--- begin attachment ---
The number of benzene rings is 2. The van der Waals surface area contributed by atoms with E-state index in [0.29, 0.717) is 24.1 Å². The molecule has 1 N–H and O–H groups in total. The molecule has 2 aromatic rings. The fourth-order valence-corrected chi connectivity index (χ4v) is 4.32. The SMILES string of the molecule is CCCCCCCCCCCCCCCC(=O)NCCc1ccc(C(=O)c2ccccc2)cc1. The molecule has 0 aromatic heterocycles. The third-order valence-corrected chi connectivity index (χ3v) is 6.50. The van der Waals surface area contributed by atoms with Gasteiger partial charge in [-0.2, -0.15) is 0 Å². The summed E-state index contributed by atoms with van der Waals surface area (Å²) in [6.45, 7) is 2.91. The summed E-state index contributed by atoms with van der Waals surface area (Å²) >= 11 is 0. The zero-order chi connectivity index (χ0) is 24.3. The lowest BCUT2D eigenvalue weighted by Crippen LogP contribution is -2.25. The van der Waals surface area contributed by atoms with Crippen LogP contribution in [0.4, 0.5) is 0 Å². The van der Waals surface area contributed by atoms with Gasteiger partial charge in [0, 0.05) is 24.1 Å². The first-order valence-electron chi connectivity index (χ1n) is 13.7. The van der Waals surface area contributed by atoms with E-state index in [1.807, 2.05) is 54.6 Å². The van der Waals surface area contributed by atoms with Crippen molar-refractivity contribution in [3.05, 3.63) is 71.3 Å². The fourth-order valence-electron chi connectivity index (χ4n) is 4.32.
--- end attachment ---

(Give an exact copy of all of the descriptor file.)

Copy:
The number of benzene rings is 2. The van der Waals surface area contributed by atoms with E-state index in [0.29, 0.717) is 24.1 Å². The molecule has 1 N–H and O–H groups in total. The molecule has 2 aromatic rings. The fourth-order valence-corrected chi connectivity index (χ4v) is 4.32. The SMILES string of the molecule is CCCCCCCCCCCCCCCC(=O)NCCc1ccc(C(=O)c2ccccc2)cc1. The molecule has 0 aromatic heterocycles. The third-order valence-corrected chi connectivity index (χ3v) is 6.50. The van der Waals surface area contributed by atoms with Gasteiger partial charge in [-0.2, -0.15) is 0 Å². The summed E-state index contributed by atoms with van der Waals surface area (Å²) in [6.45, 7) is 2.91. The summed E-state index contributed by atoms with van der Waals surface area (Å²) >= 11 is 0. The zero-order chi connectivity index (χ0) is 24.3. The lowest BCUT2D eigenvalue weighted by Crippen LogP contribution is -2.25. The van der Waals surface area contributed by atoms with Crippen LogP contribution in [0.4, 0.5) is 0 Å². The van der Waals surface area contributed by atoms with Gasteiger partial charge in [0, 0.05) is 24.1 Å². The first-order valence-electron chi connectivity index (χ1n) is 13.7. The van der Waals surface area contributed by atoms with E-state index in [1.807, 2.05) is 54.6 Å². The van der Waals surface area contributed by atoms with Crippen molar-refractivity contribution in [3.05, 3.63) is 71.3 Å². The fourth-order valence-electron chi connectivity index (χ4n) is 4.32.